• Interview with film critic Toshiaki Sato (16:34) - Sato -- who I must say, is quite stylishly dressed -- discusses director Yûzô Kawashima's history and style both from a general standpoint, as well as delving into how his trademarks fed into Elegant Beast in particular. Specific topics include timing and how that corresponds to dialogue and editing, his interest in motherhood as a thematic concern, how his ALS (which he kept secret) affected his directing, recurring actors in his films (namely Elegant Beast's Ayako Wakao), the setting of the film, and more.

  • Appreciation by filmmaker Toshiaki Toyoda (14:21) - Toyoda discusses his personal film education and discovery of Kawashima's work, and his thoughts on Elegant Beast in particular, which he rewatched in his twenties at the behest of a mentor and discovered his understanding and admiration of it was much deeper than when he first saw it. He also discusses working with one of the sound designers of Kawashima's movies, appreciating the redheaded stepchildren in a filmmaker's catalogue, his memories of post-war Japan and what his family members told him about those years, families in films, and touches on how Kawashima's work influenced his own movies. The discussion is a little rambling, drifting from subject to subject, but in some ways, that stream-of-consciousness quality adds to the authenticity of the piece.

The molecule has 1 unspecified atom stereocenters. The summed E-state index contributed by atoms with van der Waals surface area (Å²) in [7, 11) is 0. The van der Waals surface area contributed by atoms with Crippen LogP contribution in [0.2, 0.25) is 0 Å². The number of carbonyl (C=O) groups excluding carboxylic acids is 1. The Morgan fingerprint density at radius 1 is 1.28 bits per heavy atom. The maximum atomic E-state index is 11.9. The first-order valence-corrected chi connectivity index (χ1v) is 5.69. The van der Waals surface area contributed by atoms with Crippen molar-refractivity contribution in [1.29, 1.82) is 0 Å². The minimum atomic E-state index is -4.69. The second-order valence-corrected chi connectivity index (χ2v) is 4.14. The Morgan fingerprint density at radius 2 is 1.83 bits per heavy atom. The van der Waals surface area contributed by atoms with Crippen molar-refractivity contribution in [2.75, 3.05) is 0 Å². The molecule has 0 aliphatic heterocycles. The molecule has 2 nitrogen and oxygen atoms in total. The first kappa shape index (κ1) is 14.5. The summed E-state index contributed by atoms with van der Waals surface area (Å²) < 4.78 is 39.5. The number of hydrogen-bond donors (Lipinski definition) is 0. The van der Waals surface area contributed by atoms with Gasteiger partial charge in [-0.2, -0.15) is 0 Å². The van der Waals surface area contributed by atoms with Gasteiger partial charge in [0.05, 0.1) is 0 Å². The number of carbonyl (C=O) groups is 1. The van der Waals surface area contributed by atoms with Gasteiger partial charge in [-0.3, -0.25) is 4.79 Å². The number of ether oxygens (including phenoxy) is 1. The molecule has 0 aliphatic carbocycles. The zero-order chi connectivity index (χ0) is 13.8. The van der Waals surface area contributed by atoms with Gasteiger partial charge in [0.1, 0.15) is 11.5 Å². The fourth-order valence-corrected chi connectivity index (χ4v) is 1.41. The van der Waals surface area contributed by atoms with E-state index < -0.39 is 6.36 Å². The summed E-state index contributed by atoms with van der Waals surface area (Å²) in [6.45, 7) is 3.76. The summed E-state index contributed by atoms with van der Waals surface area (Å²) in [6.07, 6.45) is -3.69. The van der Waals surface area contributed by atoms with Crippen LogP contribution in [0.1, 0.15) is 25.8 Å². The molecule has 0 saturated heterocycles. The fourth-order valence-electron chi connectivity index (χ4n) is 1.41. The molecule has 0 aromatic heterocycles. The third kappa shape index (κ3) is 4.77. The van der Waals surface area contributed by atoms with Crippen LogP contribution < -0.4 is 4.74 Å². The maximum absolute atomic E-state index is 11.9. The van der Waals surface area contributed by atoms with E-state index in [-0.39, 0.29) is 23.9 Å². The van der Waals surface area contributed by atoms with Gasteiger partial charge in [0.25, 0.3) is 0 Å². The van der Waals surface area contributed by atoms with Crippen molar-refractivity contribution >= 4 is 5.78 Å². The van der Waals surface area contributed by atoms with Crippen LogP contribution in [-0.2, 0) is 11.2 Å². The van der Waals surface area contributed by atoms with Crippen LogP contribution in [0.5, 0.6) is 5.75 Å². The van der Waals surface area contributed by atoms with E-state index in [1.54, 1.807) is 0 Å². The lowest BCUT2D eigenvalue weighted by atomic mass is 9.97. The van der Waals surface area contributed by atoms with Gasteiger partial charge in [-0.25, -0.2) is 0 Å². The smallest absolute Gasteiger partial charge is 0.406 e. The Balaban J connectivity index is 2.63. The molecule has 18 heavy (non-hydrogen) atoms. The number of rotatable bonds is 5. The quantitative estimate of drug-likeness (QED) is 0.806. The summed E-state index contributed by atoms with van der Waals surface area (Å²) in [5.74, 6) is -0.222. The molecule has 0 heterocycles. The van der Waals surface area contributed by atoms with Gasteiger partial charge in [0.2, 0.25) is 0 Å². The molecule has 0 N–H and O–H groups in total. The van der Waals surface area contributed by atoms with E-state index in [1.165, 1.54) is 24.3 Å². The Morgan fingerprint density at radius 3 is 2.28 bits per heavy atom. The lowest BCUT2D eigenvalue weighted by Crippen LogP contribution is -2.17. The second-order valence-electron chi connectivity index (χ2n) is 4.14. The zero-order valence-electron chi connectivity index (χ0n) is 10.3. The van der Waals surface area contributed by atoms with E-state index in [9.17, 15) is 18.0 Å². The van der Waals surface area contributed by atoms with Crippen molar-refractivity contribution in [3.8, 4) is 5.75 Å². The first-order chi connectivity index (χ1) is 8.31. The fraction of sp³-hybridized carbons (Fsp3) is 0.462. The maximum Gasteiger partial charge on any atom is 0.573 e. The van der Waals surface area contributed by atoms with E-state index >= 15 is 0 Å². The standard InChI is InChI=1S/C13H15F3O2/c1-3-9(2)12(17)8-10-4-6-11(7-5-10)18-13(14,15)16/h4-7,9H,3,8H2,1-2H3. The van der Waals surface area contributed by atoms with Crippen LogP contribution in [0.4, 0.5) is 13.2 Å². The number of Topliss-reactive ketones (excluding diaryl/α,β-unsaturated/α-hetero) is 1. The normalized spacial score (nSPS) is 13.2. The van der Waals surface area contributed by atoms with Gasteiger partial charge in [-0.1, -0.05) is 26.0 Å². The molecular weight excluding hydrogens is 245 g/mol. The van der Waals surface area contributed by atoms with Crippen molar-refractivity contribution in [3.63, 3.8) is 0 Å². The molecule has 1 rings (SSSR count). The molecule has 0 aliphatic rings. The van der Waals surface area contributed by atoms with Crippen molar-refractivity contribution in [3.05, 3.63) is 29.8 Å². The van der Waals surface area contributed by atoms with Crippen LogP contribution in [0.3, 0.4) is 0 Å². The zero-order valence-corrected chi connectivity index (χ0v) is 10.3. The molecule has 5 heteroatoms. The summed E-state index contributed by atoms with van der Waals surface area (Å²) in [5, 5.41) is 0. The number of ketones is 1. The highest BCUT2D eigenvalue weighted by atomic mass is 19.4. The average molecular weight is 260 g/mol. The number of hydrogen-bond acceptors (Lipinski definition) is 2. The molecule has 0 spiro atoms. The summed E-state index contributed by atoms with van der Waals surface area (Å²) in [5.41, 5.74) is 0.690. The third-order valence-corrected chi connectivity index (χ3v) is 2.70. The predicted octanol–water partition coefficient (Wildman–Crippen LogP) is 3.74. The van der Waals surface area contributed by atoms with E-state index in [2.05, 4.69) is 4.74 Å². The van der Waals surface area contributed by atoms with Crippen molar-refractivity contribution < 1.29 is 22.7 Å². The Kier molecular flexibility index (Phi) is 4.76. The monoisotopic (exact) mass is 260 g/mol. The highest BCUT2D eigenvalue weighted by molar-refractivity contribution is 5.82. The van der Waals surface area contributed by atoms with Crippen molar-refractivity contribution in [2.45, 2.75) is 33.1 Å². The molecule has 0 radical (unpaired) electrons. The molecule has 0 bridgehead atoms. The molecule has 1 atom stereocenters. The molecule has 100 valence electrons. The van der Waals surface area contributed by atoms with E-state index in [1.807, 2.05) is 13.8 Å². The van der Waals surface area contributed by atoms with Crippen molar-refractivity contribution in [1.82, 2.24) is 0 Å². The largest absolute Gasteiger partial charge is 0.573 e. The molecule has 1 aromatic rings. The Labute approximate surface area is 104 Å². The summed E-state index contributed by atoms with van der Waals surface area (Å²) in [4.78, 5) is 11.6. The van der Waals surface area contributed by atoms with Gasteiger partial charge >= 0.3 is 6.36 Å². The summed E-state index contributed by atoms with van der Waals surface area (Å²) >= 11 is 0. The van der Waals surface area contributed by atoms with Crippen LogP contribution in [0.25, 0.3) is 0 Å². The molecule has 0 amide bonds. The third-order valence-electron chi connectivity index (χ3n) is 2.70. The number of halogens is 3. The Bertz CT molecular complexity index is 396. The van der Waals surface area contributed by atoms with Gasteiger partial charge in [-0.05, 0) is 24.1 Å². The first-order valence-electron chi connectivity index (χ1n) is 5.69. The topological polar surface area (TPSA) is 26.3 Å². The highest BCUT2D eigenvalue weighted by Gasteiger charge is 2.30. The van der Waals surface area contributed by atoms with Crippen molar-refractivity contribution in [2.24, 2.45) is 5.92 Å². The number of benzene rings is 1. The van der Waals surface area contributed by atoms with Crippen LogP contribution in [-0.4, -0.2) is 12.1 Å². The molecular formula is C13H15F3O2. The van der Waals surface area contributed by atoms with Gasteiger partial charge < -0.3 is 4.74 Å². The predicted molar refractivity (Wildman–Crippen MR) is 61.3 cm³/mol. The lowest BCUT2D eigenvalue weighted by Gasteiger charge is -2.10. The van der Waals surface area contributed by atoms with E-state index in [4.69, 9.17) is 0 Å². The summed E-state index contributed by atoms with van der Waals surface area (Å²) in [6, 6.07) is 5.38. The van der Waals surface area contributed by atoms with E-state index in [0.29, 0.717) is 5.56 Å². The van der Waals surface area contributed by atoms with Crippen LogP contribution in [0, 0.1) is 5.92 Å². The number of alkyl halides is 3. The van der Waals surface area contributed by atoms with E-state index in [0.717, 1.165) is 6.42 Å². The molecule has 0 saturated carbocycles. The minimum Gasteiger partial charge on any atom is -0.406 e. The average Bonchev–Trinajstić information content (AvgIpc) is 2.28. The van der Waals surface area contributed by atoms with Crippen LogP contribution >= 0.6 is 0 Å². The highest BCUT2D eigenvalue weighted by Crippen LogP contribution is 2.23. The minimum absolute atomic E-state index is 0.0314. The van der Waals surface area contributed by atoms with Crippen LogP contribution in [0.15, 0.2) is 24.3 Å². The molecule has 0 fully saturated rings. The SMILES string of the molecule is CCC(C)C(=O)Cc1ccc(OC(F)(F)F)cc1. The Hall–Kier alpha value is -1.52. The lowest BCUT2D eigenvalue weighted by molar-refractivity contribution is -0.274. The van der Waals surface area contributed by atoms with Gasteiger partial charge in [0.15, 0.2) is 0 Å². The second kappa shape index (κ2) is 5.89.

• "The Age of the Danchi: Post-War Housing in Japanese Cinema" Visual Essay by film critic Tom Mes (11:38) - As one can tell by the title, Mes explores the set design of the movie and how it related to and/or reflected post-war Japanese culture. As much a history lesson as a visual essay on the movie, this is a very informative piece for those looking to know more about the context that went into the film.

  • Theatrical Trailer - The Japanese trailer for Elegant Beast is included.

There is also a booklet in the case with an essay by actor and writer Midori Suiren, and a 1989 piece by Yasunari Takahashi from a magazine called Yuriika, both translated by Tom Mes. The Scanavo case also features reversible artwork, with a new design by Filippo Di Battista on one side and the original theatrical poster art on the other side (I admit, I wish both sides featured the box copy, instead of relegating it to the obi strip for the new design).


Elegant Beast is a fascinating portrait of a family consisting of ruthless swindlers, and the economic and social destruction they leave in their wake. Director Yûzô Kawashima does a fantastic job of taking a stage play and breathing real cinematic life into it, with dynamic camera angles and shot design that constantly reinforce the ways in which the Maeda family is boxed into their own tapestry of lies and deceit. Radiance Films' Blu-ray offers a gorgeous new 4K transfer and some nice new supplements. A fascinating film ripe for rediscovery.

The images on this page are taken from the Blu-ray and sized for the page. Larger versions can be viewed by clicking the images.